What is your lymphatic system?

The lymphatic system is a support system to the cardiovascular system and plays a large role in your body’s immunity.

Sounds important, right? Yep! It totally is. And yet, you probably don’t really know what it is, even if you have heard it before.

I like to think of the lymphatic system as the “tech crew” of your body… you don’t really notice them until there’s a problem. And we should all be appreciative of the tech crew, right?

Just a quick shout out to my tech friends…

How does your lymphatic system do all of that?

If you think back to your biology class on the cardiovascular system, you might recall something called capillaries. These are the tiny little blood vessels that form a network between the arteries and the veins in your body.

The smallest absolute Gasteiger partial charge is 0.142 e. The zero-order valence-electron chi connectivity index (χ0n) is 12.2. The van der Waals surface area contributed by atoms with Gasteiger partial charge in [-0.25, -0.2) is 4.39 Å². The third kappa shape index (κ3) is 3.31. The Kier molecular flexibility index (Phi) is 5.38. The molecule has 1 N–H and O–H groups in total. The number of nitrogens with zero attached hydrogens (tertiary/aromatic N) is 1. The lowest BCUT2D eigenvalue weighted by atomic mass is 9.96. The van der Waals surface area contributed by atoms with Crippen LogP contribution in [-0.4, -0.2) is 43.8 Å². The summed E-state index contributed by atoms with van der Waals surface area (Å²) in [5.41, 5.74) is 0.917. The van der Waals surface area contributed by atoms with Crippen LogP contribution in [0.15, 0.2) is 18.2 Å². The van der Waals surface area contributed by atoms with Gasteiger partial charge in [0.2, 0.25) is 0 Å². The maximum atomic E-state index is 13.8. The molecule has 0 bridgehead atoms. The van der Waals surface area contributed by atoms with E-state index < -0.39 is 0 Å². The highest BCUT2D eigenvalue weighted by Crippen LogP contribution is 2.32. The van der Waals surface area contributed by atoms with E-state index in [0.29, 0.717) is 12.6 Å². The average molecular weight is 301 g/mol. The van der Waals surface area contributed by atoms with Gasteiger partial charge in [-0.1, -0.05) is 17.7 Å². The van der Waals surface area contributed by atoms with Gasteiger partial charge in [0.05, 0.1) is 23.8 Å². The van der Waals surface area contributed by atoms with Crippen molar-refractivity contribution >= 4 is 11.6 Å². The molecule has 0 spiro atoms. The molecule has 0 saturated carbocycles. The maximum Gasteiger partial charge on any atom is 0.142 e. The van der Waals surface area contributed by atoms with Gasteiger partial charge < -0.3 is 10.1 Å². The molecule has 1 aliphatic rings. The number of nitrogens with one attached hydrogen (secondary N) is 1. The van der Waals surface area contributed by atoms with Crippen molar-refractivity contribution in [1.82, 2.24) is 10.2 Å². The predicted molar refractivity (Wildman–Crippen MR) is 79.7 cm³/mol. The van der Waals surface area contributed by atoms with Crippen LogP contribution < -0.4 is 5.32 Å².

Well, the capillaries have a very thin cellular wall that allows the fluid to balance by being pushed out of the system to become “extracellular fluid”. This is a generic term for water, small proteins and whatever else gets pushed out by these capillaries.

The lymphatic system has a system of lymphatic vessels similar to the cardiovascular system. It pulls in the extracellular fluid (which is known as “lymph” once it enters a lymphatic vessel). The lymph is then circulated to the nearest lymph node.



Fun Facts

  • Your tonsils are actually a very well known lymph node.
  • You have about 600 lymph nodes in your body.
  • You create about 3 liters (roughly .8 gallons) of lymph per day.


The lymph node is a bundle of cells that act as a filter for the lymph.

Once the lymph has been filtered, it continues to travel through the lymphatic vessels which takes the lymph ultimately back to the cardiovascular system near both of your collarbones. The heart then pumps it out again with your regular blood flow.

In this way, the lymphatic system can kinda be pictured like a pit stop for the fluid in your blood. It takes a break from circulation to be filtered and processed by immune boosting lymph nodes and then it’s sent out again to circulate.